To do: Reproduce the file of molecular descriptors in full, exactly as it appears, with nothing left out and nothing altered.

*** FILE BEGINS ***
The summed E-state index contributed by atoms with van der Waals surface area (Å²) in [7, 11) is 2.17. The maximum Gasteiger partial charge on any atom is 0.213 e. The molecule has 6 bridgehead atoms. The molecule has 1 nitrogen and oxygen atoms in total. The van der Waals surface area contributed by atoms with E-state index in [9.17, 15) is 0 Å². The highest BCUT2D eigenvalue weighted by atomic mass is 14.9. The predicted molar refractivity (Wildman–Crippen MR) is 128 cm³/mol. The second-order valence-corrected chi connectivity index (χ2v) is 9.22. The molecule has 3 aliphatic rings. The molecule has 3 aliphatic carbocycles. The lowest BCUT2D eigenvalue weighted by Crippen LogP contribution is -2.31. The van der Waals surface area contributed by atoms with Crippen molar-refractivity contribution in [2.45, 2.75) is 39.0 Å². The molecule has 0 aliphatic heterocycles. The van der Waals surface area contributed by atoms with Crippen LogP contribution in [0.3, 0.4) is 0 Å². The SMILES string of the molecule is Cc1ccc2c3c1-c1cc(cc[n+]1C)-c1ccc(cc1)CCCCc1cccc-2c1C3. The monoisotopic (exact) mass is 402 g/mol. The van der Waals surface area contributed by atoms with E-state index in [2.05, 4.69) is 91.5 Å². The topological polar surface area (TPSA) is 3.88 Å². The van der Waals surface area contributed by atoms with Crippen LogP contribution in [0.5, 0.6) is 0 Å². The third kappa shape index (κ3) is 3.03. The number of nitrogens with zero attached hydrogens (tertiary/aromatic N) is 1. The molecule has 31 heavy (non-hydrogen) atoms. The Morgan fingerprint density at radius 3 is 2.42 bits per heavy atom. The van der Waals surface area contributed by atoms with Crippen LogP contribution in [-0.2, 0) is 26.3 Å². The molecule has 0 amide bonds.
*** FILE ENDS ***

The summed E-state index contributed by atoms with van der Waals surface area (Å²) in [7, 11) is 2.17. The maximum Gasteiger partial charge on any atom is 0.213 e. The molecule has 6 bridgehead atoms. The molecule has 1 nitrogen and oxygen atoms in total. The van der Waals surface area contributed by atoms with E-state index in [9.17, 15) is 0 Å². The highest BCUT2D eigenvalue weighted by atomic mass is 14.9. The predicted molar refractivity (Wildman–Crippen MR) is 128 cm³/mol. The second-order valence-corrected chi connectivity index (χ2v) is 9.22. The molecule has 3 aliphatic rings. The molecule has 3 aliphatic carbocycles. The lowest BCUT2D eigenvalue weighted by Crippen LogP contribution is -2.31. The van der Waals surface area contributed by atoms with Crippen molar-refractivity contribution in [2.45, 2.75) is 39.0 Å². The molecule has 0 aliphatic heterocycles. The van der Waals surface area contributed by atoms with Crippen LogP contribution in [0.3, 0.4) is 0 Å². The SMILES string of the molecule is Cc1ccc2c3c1-c1cc(cc[n+]1C)-c1ccc(cc1)CCCCc1cccc-2c1C3. The monoisotopic (exact) mass is 402 g/mol. The van der Waals surface area contributed by atoms with E-state index in [2.05, 4.69) is 91.5 Å². The topological polar surface area (TPSA) is 3.88 Å². The van der Waals surface area contributed by atoms with Crippen LogP contribution in [0.5, 0.6) is 0 Å². The third kappa shape index (κ3) is 3.03. The number of nitrogens with zero attached hydrogens (tertiary/aromatic N) is 1. The molecule has 31 heavy (non-hydrogen) atoms. The Morgan fingerprint density at radius 3 is 2.42 bits per heavy atom. The van der Waals surface area contributed by atoms with Crippen LogP contribution in [-0.2, 0) is 26.3 Å². The molecule has 0 amide bonds.